In the last few weeks the UK has become the first country to approve the Pfizer-BioNTech vaccine for widespread use. It is anticipated that approval of the Oxford AstraZeneca vaccine will follow shortly. Overall, the UK government has access to 357m doses of vaccines from seven different developers and the vaccination programme is already underway. The end of the Covid-19 pandemic seems to be in sight and the development of the first vaccines within such a short period of time has been hailed as a triumph of modern science. All great news surely?
Not everyone seems to agree. The so called “anti-vax movement” has been increasingly vocal in the last few months. Once dismissed as the rantings of an extreme and eccentric minority, governments are becoming increasingly concerned that the disinformation spread by these groups poses a serious threat to public health and the goal of achieving herd immunity. It is estimated that, in the last year, anti-vaxxers have increased their following on social media by 8m people. The government has recently announced an agreement with social media providers that they will not profit from or promote anti-vax content, but opposition parties have called for stronger measures.
This is not unprecedented. Over two decades ago a campaign against the single MMR vaccine was spearheaded by a British doctor, Dr Andrew Wakefield, who suggested that it was associated with autism. His theories were eventually discredited and he was struck off by the GMC, but not before there was a significant reduction in the uptake of the MMR vaccine by the parents of young children.
Whether or not an employee supports the anti-vax movement may seem like a private matter and in most instances that will be the case.
But what happens when an employee is particularly vocal in their opposition to the vaccine to the point where an employer feels that this is damaging to their reputation or credibility? This may be of particular concern to public sector employers, particularly those who are expected to promote the public health message. It has been reported that hundreds of NHS and care home staff have formed a group called “NHS Workers for Choice” whose supporters have voiced opposition to vaccinations, wearing masks and testing in hospitals.
Equally, this issue may be of concern to employers who work closely with the public sector, for example, those who have large contracts with the NHS or local government. What can they do in these circumstances?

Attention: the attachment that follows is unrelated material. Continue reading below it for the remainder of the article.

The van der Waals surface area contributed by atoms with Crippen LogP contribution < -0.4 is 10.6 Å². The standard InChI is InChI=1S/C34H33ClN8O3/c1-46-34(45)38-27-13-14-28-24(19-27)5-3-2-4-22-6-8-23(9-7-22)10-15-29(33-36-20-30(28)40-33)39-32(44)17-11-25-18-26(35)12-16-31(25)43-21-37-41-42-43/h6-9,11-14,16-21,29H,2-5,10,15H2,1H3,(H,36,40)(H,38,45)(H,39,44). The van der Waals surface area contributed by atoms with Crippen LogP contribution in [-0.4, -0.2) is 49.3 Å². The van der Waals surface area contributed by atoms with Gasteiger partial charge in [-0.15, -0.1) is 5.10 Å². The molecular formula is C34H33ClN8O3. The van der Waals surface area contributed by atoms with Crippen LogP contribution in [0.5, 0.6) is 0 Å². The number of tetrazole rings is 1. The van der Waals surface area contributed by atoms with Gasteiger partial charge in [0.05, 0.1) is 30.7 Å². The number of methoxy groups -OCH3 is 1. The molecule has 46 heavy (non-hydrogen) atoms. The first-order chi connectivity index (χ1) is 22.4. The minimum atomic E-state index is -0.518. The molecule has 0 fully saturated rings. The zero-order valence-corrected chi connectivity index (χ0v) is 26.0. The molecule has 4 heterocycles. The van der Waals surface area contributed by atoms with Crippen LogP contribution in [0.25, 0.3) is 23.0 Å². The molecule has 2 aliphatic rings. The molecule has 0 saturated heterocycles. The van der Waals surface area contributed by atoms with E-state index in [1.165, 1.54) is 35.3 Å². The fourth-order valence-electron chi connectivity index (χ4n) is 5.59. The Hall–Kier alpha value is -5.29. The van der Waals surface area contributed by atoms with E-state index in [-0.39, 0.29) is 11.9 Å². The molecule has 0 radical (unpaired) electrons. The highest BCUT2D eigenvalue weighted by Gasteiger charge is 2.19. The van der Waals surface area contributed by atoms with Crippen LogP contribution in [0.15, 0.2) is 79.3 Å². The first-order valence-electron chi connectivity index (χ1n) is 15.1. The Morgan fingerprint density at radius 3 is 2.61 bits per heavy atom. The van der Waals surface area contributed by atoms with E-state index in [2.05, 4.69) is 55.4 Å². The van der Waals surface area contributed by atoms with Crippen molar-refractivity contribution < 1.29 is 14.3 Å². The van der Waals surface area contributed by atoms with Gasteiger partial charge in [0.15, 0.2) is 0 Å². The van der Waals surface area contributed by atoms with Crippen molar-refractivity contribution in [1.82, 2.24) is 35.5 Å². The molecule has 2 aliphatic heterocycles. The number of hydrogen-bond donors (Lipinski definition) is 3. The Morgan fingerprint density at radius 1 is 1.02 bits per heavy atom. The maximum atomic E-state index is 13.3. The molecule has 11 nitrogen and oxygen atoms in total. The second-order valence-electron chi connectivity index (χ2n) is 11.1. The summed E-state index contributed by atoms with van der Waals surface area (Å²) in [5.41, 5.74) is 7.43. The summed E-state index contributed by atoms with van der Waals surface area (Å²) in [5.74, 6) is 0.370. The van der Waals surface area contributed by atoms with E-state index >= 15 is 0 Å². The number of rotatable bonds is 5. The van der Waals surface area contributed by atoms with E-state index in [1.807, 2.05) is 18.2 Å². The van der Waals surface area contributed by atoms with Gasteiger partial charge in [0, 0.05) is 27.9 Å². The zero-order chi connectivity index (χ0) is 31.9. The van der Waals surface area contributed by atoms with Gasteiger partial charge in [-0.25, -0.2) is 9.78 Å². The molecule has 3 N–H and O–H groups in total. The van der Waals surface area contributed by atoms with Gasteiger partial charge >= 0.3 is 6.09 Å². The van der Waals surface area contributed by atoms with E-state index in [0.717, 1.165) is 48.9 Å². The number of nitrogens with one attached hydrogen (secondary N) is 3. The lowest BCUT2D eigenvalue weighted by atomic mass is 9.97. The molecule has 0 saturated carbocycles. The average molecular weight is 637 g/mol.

In most cases, any campaigning activities by the employee in question will be conducted outside work and carried out using their own devices and social media accounts. Employers may therefore think that there is nothing they can so in those circumstances.
However, that is not necessarily the case. It is actually long established that conduct outside work can amount to misconduct, or even gross misconduct, if it impacts on the employee’s work in some way. Whether or not it does impact on an employee’s work will be fact-specific and will depend on a range of factors, including the extent to which the employee’s behaviour may damage the employer’s reputation and the information or instructions given to the employee about the employer’s corporate reputation and the use of social media.
Much will depend on the role of the employee and whether their public messages can be linked to the employer, as that will determine the likelihood of damage to the employer’s reputation. So, for example, a hospital doctor who openly promotes the anti-vax message is very likely to cause damage to the employer’s reputation or cause a loss of public confidence in the service which they offer. An employer may very well be justified in taking disciplinary action in these circumstances, particularly if the employee is asked to stop but refuses to do so. However, the same would not necessarily apply if the employee worked in the private sector, in retail or manufacturing for example.